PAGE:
Boston University scientists getting close to diagnosing CTE in living people


BOSTON (WPRI) — Scientists are on the verge of a major breakthrough when it comes to brain research.

According to the Boston University CTE Center, Chronic Traumatic Encephalopathy (CTE) is a degenerative brain disease found in athletes, military veterans, and others with a history of repetitive brain trauma.

Currently, CTE can only be diagnosed after death but a team of scientists at Boston University’s School of Medicine are working to change that.

In 2017, researchers announced that former New England Patriot Aaron Hernandez had a severe case of CTE.

Patients tend to have issues with memory or problem solving, as well as mood and behavior symptoms.

For the last few years, researchers at Boston University have been reviewing MRIs of people who had CTE. They found similarities, like shrinkage in parts of the brain related to cognition and memory, plus a commonly-found separation in the center of the brain.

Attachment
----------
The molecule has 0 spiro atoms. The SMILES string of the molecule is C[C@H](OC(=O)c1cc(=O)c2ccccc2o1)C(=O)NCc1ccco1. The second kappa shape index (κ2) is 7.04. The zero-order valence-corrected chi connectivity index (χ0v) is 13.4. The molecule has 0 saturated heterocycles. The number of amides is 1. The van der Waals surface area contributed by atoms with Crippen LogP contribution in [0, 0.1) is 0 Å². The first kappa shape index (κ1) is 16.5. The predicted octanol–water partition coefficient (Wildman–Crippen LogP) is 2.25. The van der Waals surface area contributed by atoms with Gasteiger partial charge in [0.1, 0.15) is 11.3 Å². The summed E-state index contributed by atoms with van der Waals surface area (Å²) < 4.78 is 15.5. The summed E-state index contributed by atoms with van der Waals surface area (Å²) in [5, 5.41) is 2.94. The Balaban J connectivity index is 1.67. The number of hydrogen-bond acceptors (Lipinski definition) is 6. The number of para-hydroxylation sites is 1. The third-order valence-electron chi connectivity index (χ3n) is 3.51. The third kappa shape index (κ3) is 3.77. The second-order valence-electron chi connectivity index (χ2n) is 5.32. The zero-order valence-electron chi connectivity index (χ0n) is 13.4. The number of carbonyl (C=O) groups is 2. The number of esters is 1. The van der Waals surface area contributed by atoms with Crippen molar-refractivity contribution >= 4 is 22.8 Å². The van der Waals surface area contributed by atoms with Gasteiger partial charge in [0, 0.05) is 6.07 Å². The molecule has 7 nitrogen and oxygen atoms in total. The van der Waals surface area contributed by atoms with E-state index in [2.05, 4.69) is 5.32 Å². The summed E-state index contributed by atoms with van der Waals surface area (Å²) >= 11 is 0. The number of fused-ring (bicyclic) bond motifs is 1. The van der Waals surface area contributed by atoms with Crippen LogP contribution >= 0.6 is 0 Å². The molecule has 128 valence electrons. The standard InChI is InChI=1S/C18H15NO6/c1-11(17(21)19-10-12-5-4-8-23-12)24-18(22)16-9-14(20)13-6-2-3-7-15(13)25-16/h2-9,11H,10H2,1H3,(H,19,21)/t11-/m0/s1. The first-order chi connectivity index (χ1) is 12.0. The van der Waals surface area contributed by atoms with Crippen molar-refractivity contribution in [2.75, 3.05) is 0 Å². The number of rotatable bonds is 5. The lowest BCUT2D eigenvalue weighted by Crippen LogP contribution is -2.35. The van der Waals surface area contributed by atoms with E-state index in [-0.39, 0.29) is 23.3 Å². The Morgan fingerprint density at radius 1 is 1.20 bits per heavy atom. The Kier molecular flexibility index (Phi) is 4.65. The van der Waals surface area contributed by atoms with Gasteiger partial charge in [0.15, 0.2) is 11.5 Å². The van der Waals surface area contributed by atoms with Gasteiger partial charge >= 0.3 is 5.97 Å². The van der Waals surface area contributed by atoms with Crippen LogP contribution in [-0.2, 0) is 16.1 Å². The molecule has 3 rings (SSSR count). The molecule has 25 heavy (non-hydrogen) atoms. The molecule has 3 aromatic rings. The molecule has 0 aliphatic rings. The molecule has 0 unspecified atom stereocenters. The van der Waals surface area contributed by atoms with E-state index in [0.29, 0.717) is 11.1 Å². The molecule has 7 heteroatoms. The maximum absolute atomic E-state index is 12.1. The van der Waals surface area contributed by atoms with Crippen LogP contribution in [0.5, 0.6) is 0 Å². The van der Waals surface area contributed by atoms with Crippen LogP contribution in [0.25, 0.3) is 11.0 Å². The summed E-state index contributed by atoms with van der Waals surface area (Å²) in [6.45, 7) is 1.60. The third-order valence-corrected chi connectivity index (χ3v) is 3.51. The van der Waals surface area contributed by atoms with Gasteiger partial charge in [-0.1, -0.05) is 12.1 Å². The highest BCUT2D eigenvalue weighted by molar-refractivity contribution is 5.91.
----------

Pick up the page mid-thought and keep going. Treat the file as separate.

Their research is ongoing and patients are already being studied.

“We’re carefully characterizing them, and we think it will provide information that we can use to more definitely diagnose CTE in the near future,” Dr. Jesse Mez, Associate Professor of Neurology, BU School of Medicine, said.

The scientists hope to use MRIs and other testing to diagnose CTE in a living person.

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